Edited by Calm
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Collecting documents…

shows tax deductible status or not

https://abn.business.gov.au/ABN/View?abn=25960023413

info on charities 

https://abn.business.gov.au/Help/CharitableTaxConcession

I am kind of laughing about this…what do you think would happen if as part of the church’s website, there wasn’t just some videos about making gifts to the Church (I have only seen one and iirc that was removed, don’t know if there are more, but am assuming), but examples of what to put in your will you can download like these? (I don’t personally see an issue with it, it just never occurred to me that this happened).

https://victas.uca.org.au/download/152/trusts-bequests/2023/gift-agreement-template-victoria-multiple-donors-2

For clarity in case this wasn’t obvious…

Churches do still have to be register with and be approved by the ATO for donations to be deductible, but churches are one of the categories for eligible organizations.  I assume that is the same for the US?  You can’t just set up a tent on a street corner calling yourself a church and anyone who donates to you can claim they are donating to a church/charity.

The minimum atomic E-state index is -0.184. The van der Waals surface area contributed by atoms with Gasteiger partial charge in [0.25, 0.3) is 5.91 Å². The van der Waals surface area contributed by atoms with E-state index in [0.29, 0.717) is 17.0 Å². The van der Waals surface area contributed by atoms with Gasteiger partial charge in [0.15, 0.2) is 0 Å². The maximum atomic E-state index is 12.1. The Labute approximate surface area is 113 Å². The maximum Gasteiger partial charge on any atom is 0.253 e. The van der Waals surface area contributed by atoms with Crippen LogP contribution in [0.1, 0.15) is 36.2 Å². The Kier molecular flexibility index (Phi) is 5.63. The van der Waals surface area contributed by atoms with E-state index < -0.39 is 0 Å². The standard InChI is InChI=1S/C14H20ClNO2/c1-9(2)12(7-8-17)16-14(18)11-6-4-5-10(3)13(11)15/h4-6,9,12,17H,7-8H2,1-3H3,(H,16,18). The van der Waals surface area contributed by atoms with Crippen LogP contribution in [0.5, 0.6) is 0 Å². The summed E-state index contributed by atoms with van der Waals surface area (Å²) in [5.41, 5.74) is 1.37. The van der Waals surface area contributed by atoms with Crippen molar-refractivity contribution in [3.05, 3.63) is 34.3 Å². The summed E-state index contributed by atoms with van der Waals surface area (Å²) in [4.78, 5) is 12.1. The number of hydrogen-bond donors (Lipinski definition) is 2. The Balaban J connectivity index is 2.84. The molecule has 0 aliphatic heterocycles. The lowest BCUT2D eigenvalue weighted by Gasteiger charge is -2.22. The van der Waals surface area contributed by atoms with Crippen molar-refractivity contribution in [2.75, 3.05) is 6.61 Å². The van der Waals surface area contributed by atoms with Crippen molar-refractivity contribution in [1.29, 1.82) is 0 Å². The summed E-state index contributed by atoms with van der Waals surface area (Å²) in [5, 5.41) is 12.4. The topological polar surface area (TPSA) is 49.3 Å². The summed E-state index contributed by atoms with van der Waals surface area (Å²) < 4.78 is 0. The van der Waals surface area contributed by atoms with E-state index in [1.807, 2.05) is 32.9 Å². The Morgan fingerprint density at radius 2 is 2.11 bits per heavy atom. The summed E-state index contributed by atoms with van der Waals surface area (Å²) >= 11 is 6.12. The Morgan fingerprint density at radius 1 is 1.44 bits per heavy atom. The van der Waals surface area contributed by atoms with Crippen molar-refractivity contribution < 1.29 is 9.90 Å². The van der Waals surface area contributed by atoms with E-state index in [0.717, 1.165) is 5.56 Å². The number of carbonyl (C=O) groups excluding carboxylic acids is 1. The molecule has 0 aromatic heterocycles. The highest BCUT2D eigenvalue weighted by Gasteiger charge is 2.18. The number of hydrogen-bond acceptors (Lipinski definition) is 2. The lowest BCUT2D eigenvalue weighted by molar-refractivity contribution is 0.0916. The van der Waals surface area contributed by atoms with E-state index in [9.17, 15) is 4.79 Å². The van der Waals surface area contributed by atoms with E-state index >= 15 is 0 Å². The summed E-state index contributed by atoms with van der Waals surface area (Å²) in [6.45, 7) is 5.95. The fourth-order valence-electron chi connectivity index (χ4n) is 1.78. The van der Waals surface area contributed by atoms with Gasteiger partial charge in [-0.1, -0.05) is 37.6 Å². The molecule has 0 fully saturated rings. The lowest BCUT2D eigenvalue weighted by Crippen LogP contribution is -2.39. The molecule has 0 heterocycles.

And you need a tax receipt for anything $10 and over.  
 

Btw, you lodge income tax forms in Australia…if that helps any in looking stuff up…at least I think that is how you use “lodge” in relation to taxes.

https://www.littlephil.org/blog/how-to-claim-tax-deductible-donations

Edited by Calm
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7 hours ago, SeekingUnderstanding said:

Thank you.

This may address your question about partial tax exemption:

Quote

Applying for endorsement as a part DGR (for a fund, authority or institution)

This is when only a certain part of the organisation may fit into a DGR category.

Example

ER School operates a building fund and a public library. While a school itself may not fit into a DGR category, school building funds and public libraries have DGR categories. ER School can apply for a part DGR endorsement for both its building fund and its library.

 

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15 hours ago, Calm said:

“I was taught that tithing was used to build up the Kingdom of God. It's great that Australian tithing goes towards alleviating sickness and poverty, but I'm wondering if Australian Saints are missing out on blessings by not contributing to building up the Kingdom of God.”